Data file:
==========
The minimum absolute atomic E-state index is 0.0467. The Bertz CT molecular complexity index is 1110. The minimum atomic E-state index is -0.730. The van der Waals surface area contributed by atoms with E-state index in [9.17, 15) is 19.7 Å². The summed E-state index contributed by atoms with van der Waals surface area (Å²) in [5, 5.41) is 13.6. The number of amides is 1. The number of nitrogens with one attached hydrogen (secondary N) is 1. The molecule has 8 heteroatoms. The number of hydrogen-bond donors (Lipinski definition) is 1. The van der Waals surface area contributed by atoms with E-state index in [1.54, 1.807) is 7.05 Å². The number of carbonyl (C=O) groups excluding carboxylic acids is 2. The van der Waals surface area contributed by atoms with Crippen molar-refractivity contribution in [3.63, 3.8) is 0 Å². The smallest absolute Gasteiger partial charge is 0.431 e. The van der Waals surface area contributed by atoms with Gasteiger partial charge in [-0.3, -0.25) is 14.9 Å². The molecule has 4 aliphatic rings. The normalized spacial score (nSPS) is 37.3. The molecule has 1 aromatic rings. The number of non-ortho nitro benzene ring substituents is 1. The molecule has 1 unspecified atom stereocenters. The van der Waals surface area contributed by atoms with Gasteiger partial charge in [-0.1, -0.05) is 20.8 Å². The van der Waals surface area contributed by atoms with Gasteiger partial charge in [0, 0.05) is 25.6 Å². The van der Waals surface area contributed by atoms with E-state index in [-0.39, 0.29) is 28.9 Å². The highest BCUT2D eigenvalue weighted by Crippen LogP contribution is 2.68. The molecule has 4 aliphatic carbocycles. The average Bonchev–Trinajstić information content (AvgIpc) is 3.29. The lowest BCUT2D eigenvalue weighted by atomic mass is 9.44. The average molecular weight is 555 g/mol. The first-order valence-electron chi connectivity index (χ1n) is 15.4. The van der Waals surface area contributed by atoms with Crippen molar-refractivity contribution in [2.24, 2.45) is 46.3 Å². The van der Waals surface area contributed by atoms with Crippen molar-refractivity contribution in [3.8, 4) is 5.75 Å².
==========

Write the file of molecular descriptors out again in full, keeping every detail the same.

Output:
The minimum absolute atomic E-state index is 0.0467. The Bertz CT molecular complexity index is 1110. The minimum atomic E-state index is -0.730. The van der Waals surface area contributed by atoms with E-state index in [9.17, 15) is 19.7 Å². The summed E-state index contributed by atoms with van der Waals surface area (Å²) in [5, 5.41) is 13.6. The number of amides is 1. The number of nitrogens with one attached hydrogen (secondary N) is 1. The molecule has 8 heteroatoms. The number of hydrogen-bond donors (Lipinski definition) is 1. The van der Waals surface area contributed by atoms with E-state index in [1.54, 1.807) is 7.05 Å². The number of carbonyl (C=O) groups excluding carboxylic acids is 2. The van der Waals surface area contributed by atoms with Crippen molar-refractivity contribution in [3.63, 3.8) is 0 Å². The smallest absolute Gasteiger partial charge is 0.431 e. The van der Waals surface area contributed by atoms with Gasteiger partial charge in [-0.3, -0.25) is 14.9 Å². The molecule has 4 aliphatic rings. The normalized spacial score (nSPS) is 37.3. The molecule has 1 aromatic rings. The number of non-ortho nitro benzene ring substituents is 1. The molecule has 1 unspecified atom stereocenters. The van der Waals surface area contributed by atoms with Gasteiger partial charge in [-0.1, -0.05) is 20.8 Å². The van der Waals surface area contributed by atoms with Gasteiger partial charge in [0, 0.05) is 25.6 Å². The van der Waals surface area contributed by atoms with E-state index in [-0.39, 0.29) is 28.9 Å². The highest BCUT2D eigenvalue weighted by Crippen LogP contribution is 2.68. The molecule has 4 aliphatic carbocycles. The average Bonchev–Trinajstić information content (AvgIpc) is 3.29. The lowest BCUT2D eigenvalue weighted by atomic mass is 9.44. The average molecular weight is 555 g/mol. The first-order valence-electron chi connectivity index (χ1n) is 15.4. The van der Waals surface area contributed by atoms with Crippen molar-refractivity contribution in [2.24, 2.45) is 46.3 Å². The van der Waals surface area contributed by atoms with Crippen molar-refractivity contribution in [3.8, 4) is 5.75 Å².